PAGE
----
Via Brad DeLong, Ta-Nehisi Coates argues that the Civil War wasn’t tragic in the way it’s so often portrayed. The human losses were terrible — but the war marked the end of the far greater horror of slavery.What I find interesting here is that Krugman assumes that the only way slavery could have ended was through massive violence and the deaths of nearly 700,000 Americans. Other western nations ended slavery through nonviolent means, so is he saying that Americans are the kind of people who only can solve issues through mass killing, rape, and destruction?
I agree; the Civil War and World War II are the two great moral wars of our history, and they should be remembered with pride.
The winners generally are privileged to write history, be they winners through violence or through other means, but it often means the history itself is untrue. Furthermore, while slavery was a terrible thing and forever a blot on this country and any country where it is practiced, I do not think that whatever was the situation in American slavery pre-Civil War can compare to the carnage on the battlefield, men by the thousands dying horrible deaths, women raped by drunken soldiers, whole cities burned to the ground, war made and civilians that broke all established rules of warfare.
(Gen. William T. Sherman remarked to a friend after the war that had it been fought in Europe, he likely would have been tried as a war criminal. That Paul Krugman would endorse such a thing tells me volumes about the man.)
As for World War II, there is a body of literature out there that deals with war crimes fought by those who were supposedly on the side of justice and morality. Is Krugman going to call the nuclear destruction of Hiroshima and Nagasaki justifiable, or the massive bombing of Dresden. None of those places needed to have a single bomb dropped on them, yet even today we see Americans praise such mass murder as being justifiable.
Yes, Hitler gave us the Holocaust and the Japanese the Rape of Nanking and worse. Moreover, American policy strengthened history's greatest mass murderer, Josef Stalin, and the U.S. Government authorized the infamous Operation Keelhaul, which resulted in the deaths by execution and the slower execution of the gulag of at least a million Russians.
Tell me these things were not war crimes, and then tell me why they went unpunished. We know the answer.
I never have been particularly jingoistic when it comes to American wars, and as I learn more about our bloody history, I become even less enamored of them. American wars have brought death, destruction, loss of liberties at home, inflation, the strengthening of the worst aspects of the state, and an insatiable appetite here for more killing and carnage abroad. Watching crowds of people chanting "USA! USA!" after the news of Osama bin Laden's killing only brings that point home.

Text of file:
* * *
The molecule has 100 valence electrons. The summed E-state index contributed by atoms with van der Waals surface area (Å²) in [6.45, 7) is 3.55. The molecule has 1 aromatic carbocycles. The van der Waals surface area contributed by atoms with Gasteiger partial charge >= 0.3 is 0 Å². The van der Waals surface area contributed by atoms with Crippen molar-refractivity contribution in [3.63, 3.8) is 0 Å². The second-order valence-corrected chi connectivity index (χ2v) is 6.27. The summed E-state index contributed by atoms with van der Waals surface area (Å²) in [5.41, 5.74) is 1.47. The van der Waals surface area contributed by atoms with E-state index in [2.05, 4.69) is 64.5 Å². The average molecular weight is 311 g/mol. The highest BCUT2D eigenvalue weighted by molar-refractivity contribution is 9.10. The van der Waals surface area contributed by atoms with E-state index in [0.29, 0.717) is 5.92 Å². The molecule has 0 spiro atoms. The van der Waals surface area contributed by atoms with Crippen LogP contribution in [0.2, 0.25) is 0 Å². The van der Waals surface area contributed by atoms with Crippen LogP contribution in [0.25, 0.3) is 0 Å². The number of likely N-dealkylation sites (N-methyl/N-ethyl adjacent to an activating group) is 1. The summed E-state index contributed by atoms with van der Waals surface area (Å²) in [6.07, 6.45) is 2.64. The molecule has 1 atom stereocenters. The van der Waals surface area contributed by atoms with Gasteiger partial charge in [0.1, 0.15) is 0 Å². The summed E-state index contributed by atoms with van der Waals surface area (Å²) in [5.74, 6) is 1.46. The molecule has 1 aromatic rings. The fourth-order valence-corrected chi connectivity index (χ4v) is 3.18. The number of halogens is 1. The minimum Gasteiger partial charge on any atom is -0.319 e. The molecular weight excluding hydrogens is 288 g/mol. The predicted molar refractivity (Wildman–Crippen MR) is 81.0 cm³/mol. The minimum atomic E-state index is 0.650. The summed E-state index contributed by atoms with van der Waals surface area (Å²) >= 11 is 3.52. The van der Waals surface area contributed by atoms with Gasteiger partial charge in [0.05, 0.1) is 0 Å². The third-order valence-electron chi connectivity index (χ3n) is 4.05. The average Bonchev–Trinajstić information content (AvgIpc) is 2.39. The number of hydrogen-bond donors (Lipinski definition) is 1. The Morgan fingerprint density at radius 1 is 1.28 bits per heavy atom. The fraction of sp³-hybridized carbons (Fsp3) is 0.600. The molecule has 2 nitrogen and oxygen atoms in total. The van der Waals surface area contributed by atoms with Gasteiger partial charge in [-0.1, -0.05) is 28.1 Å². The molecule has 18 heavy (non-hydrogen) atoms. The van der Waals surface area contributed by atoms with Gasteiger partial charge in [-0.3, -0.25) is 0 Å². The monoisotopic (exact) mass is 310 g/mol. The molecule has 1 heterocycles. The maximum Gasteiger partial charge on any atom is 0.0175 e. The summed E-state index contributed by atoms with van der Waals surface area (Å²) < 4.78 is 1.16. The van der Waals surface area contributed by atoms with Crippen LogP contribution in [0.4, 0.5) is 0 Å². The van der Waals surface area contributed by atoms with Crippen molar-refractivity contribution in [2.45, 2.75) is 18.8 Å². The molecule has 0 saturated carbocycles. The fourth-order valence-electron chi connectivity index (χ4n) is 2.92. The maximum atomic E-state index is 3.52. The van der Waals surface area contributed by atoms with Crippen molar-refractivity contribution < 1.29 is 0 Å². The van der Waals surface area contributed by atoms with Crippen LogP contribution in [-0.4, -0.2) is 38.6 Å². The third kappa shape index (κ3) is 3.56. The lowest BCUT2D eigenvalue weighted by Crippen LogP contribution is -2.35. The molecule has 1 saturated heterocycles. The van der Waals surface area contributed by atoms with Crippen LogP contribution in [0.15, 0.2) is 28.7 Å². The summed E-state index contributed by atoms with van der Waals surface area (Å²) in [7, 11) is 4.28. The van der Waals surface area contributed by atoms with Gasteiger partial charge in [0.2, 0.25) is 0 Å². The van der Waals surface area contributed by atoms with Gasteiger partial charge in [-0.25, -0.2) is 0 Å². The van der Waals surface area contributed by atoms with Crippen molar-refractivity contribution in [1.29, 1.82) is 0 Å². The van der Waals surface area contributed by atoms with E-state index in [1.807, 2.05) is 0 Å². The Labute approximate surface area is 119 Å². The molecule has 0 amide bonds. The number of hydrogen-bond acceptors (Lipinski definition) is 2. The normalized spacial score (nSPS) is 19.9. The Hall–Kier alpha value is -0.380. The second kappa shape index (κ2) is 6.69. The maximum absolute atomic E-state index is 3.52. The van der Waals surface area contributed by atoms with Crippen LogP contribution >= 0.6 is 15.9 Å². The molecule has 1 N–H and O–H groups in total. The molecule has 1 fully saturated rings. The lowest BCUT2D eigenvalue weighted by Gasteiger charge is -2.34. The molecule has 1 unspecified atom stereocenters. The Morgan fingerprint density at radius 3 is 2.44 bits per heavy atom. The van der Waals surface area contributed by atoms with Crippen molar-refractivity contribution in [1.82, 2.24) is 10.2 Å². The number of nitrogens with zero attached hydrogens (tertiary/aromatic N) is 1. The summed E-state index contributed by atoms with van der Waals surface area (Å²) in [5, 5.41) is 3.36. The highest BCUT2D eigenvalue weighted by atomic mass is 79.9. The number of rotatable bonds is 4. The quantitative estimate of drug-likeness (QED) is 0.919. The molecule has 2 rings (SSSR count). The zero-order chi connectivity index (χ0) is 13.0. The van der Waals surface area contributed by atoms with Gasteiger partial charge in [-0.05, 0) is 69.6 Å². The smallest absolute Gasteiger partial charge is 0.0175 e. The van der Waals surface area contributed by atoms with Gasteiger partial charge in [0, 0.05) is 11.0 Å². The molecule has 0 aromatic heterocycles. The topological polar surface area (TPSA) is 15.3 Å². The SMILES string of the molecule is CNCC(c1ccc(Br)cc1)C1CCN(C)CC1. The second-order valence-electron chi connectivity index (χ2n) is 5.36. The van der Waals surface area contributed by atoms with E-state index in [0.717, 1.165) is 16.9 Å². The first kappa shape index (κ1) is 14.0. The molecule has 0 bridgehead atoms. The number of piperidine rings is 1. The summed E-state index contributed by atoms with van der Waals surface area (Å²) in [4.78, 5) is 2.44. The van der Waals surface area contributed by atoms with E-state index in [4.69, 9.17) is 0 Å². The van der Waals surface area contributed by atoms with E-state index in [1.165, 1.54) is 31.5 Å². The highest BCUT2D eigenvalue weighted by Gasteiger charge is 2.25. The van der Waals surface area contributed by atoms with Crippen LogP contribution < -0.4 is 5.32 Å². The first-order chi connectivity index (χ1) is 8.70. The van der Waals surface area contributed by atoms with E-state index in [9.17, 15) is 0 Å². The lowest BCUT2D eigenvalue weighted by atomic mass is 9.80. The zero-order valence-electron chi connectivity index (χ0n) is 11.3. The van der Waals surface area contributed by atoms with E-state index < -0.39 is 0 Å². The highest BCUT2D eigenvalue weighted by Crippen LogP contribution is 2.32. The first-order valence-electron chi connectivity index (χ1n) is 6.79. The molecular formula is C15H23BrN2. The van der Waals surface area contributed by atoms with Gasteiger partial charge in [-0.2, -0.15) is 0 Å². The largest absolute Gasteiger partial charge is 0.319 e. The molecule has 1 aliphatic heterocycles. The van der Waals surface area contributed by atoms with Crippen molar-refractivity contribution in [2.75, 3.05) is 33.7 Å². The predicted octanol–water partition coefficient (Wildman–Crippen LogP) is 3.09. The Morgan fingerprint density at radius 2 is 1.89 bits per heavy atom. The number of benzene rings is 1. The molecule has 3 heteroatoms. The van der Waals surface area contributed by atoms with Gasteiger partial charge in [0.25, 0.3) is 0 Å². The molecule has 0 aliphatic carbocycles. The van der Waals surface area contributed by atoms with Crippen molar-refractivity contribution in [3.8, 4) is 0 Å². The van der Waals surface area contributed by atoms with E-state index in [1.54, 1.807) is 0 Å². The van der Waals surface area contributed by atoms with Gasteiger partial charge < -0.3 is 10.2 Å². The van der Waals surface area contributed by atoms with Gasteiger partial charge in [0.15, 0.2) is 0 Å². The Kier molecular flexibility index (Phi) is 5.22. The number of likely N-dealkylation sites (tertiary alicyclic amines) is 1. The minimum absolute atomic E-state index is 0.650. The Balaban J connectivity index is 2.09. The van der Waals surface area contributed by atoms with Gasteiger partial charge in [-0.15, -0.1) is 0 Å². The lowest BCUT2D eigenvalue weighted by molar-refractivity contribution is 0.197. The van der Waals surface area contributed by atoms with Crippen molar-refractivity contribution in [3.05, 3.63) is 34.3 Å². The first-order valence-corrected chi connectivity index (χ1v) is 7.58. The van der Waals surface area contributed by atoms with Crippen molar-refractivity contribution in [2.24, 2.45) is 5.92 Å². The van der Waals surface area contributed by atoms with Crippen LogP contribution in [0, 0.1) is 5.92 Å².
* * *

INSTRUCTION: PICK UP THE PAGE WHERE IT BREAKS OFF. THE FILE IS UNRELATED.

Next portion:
But for Krugman, the Civil War ended slavery, and in his mind, there could have been no alternative. In 1861, I doubt that most Americans -- North and South -- could have seen an end to this awful institution. But, Russians at the same time could not envision the end of serfdom or Brazilians the end of slavery there. Yet, they ended, and not with the wholesale slaughter that accompanied the Civil War. How much better would a peaceful ending to this moral quandary have been than what occurred between 1861 and 1865?
(My take on slavery as an economic institution has been that even taking aside the fact that slaveholders were using kidnapped labor, the very act of removing the labor of the slave from the outcomes of one's labor is a recipe for bad economic outcomes. Under socialism, government commandeers resources and moves them from higher-valued uses to lower-valued uses. How is chattel slavery any different? I don't see how it can be any different at all.)
No doubt, Krugman's supporters will claim that I must be a supporter of slavery or am a racist or maybe a "Neo-Confederate." Let them. They can ignore that for much of my adult life, I have moved closer and closer philosophically toward pacifism, and the aftermath of these destructive wars does nothing to change my mind.